Overnight stay at: Blinkbonnie Inn Kandy
Situated on one of the hills surrounding the city. A bit far away from the city center, about 30 min walk. A tuk-tuk charge 200LKR, but it is probably negotiable. Our room was clean and just the right size, with a nice balcony overlooking a quiet valley.
Blinkbonnie Inn Kandy

Day 11, 8 January: Kandy
It was Election Day, so we were told to stay at our guesthouse in case of demonstrations. However, we went out for a walk downtown, we had to see some of the city!
Overnight stay at: Blinkbonnie Inn Kandy

Day 12, 9 January: Train from Kandy to Hatton, then bus to Delhousie
Scenic train ride from Kandy to Hatton, among tea plantations. 3rd class at the train, but just as good as 2nd class. Train ride is 2 hour 20 min. Price 400 LKR per person + 75 LKR per person for the local bus from Hatton to Delhousie.
Overnight stay at: Wathsala Inn
Situated along the road in a cluster of small hotels, about 700 meter from the last stop for the bus. You can get off along the way, but as the bus was crowded and our luggage was clamped underneath a pile of other backpacks, we came along to the end. The room was large, but the bathroom smelled like diesel. Quite cold during the night, so we were glad we had brought a blanket. Beware of mosquito’s! The restaurant has a great view to Adam’s Peak and serve buffet dinner, but we ended up eating at one of the other places nearby.
Wathsala Inn, Delhousie

Day 13, 10 January: Hiking to Adam’s Peak at night, driving to Negombo
Hiking to Adam’s Peak
We figured it would take too much time and hassle to get from Delhousi to Negombo, so we shopped around for prices for a driver. Starting at 14000 LKR, we asked a few more, and ended up with 11000 LKR.
Overnight stay at: Thisara Holiday New Villa
Situated within a guarded housing complex, about 30 min walk to the beach. The room was quite small, with a private bathroom next-door. The villa has two other rooms, so kitchen and living room is shared. There is also a pool, shared with all the other houses within the complex.
Thisara Holiday New Villa, Negombo

Day 14, 11 January: Negombo
Doing basically nothing, just relaxing, hanging out at the beach and watching the locals enjoying their day off.

Day 15, 12 January: Negombo – flying out to Dubai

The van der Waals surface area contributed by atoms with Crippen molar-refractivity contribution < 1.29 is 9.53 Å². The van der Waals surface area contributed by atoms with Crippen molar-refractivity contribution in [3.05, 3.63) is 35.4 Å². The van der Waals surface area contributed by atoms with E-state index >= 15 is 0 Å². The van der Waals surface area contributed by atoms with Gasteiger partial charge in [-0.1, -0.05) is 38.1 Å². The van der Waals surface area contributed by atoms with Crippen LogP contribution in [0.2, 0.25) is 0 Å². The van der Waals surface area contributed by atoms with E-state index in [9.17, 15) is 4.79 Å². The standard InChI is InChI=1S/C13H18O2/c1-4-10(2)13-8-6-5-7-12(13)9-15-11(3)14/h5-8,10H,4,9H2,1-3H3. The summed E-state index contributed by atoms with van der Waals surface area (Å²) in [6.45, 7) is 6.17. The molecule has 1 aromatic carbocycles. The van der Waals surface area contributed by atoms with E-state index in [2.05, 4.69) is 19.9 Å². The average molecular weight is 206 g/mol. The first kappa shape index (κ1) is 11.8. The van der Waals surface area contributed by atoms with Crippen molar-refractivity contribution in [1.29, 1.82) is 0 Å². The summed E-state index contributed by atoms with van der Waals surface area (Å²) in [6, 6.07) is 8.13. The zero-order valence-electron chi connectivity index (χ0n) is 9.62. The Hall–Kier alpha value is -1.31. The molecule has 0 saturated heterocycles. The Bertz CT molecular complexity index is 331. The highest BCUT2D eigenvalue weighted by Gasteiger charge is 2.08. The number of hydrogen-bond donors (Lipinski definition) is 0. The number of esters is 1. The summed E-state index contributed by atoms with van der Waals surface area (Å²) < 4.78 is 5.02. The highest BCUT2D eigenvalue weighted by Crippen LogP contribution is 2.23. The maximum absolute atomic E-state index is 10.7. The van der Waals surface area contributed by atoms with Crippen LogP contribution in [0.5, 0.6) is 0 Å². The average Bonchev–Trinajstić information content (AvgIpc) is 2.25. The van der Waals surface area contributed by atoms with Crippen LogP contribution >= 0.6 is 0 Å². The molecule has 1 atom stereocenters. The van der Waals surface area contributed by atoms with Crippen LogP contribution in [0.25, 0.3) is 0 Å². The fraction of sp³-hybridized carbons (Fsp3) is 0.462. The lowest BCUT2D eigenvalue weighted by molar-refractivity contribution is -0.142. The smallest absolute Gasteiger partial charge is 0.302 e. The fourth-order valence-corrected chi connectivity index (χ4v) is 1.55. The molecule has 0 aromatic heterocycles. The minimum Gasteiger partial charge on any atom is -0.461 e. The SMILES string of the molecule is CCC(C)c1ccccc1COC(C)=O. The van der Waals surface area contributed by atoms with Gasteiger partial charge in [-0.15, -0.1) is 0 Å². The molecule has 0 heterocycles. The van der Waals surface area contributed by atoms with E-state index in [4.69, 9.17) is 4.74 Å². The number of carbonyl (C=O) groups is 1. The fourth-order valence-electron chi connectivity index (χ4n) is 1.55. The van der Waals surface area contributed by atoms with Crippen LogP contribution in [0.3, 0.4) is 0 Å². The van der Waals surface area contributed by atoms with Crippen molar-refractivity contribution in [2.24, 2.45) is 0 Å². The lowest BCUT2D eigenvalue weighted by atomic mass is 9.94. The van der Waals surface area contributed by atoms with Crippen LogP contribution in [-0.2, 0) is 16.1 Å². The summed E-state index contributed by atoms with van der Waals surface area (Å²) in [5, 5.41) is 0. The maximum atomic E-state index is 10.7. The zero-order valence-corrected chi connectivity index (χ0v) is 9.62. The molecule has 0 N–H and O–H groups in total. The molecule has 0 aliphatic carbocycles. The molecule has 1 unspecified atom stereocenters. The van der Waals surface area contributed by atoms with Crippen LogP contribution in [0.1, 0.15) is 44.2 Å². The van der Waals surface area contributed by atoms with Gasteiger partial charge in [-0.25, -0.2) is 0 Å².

Found a tuk-tuk driver that drove us to the airport for 800 LKR. Note that the tuk-tuks are not allowed to drive all the way, and have their own stand 2-300 m from the entrance.
Overnight stay in Dubai: Marina Palm View Room
We stayed in the London room, and found it very nice and clean. The room is large with beds for four persons, so an easy pick for a larger group. The bathroom however, is shared with the two other rooms. The bathroom is tiny, so make sure not to bring anything unnecessary when showering, as it will most probably be wet.
Marina Palm View London Room, Dubai Marina Palm View London Room

Day 16, 13 January: Dubai
Speed sightseeing, as we only had one full day.
Overnight stay in Dubai: Marina Palm View Room

I also noticed they have snooze cubes at the airport in Dubai. As we were staying for a longer time, we did not get to try, but it is absolutely on my bucket list!

Day 17, 14 January: Flying home to the winter.

We booked most of our accommodation through Airbnb. If you are new to Airbnb you can sign up using this link, and get $25 off on your first booking.

Just a few more things to bear in mind when planning a trip to Sri Lanka.

See the official Sri Lanka Tourism website for more information about Sri Lanka. 

Get your bearings, prepare for Sri Lanka!

Just a few things to bear in mind when planning a trip to Sri Lanka.

The basics before you go:
Remember to apply for a visa. Get your Electronic Travel Authorisation (ETA) at www.eta.gov.lk.

Buy mosquito repellent with high level of DEET. Or bring me along. The mosquitos sure love me, and will probably leave you alone…Adapter Sri Lanka - www.globaltravelproducts.com.au

Pack an adapter. Or, make sure to buy one when you arrive. The longest of the three pins are crucial, as it opens the wall socket for the two others. Regular European plug can also be used some places, but in most of the rooms we stayed we needed the one with three plugs.